Sunday, March 20, 2016
Passing Strange / Catherine Aird
This is the third Catherine Aird mystery I've read. It's been a while since I read the other two. I don't have any real memories of them, but that doesn't mean I didn't enjoy them. Although this is a modern mystery, written in 1980, it has that Golden Age rural mystery aura.
During the annual Flower Show on the Priory estate in the village of Almstone, Joyce Cooper, the village nurse disappears. She had been posing as a fortune teller in one of the tents at the show, but now she's gone. As they strike the tents at the end of the day, her body is found under a tarp. She's been strangled.
D.C. Sloan is sent to investigate. Everyone liked Miss Cooper. She'd been the village nurse for twenty years or so. She knew things about people, but did she know any secrets worth killing her to keep her quiet? Maybe she did.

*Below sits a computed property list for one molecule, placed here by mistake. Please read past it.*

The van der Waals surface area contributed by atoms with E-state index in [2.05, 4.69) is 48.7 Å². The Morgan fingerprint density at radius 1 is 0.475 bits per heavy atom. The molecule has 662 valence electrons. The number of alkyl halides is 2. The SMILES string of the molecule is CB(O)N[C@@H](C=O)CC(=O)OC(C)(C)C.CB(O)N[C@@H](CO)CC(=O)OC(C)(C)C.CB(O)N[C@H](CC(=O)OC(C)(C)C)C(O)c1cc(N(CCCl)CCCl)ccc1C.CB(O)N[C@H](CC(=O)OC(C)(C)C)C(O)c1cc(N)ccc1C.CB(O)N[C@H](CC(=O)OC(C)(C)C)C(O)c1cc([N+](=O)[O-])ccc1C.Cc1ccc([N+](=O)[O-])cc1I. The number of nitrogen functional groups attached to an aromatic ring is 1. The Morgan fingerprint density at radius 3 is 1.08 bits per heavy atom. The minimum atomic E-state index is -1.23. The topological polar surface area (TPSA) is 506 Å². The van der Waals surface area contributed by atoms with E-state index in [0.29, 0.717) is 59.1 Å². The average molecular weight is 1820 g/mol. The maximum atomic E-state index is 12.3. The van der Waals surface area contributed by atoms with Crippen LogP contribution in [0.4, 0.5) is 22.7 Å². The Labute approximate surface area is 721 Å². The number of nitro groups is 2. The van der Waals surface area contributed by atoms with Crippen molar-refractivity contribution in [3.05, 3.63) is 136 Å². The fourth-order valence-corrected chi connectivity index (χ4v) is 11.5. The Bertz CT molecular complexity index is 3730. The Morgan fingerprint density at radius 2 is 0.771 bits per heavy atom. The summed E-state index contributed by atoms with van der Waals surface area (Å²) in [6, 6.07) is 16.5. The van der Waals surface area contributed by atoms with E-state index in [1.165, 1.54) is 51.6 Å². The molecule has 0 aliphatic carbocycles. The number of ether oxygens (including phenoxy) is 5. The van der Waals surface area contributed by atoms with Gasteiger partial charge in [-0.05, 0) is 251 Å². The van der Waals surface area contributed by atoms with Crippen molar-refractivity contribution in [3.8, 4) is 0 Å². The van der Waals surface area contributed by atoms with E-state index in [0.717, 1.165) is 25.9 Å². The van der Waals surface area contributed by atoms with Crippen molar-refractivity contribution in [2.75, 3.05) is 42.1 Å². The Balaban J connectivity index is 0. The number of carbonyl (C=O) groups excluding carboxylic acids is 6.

The owner of the Priory estate died recently and there is a problem with the inheritance. The heir to the estate was killed in South America, where he'd lived most of his life with his daughter. The daughter, Richenda Mellows, has returned to Great Britain and taken a job as a file clerk. She, apparently, didn't know that she was being sought as the heiress. Now someone has raised the question of whether she is who she is supposed to be.
As it turns out, the village nurse was present at her birth. She would know if Miss Mellows was the true heiress. So who would want that information suppressed? D. C. Sloan will find out.
It takes a while for this book to get off the ground. There's a lot of debate between the rural locals about the results of a tomato contest. Something is not right when the obvious winner wins nothing and first place goes to a completely awful specimen. This, however, does have something important to do with the murder, as we find out at the denouement.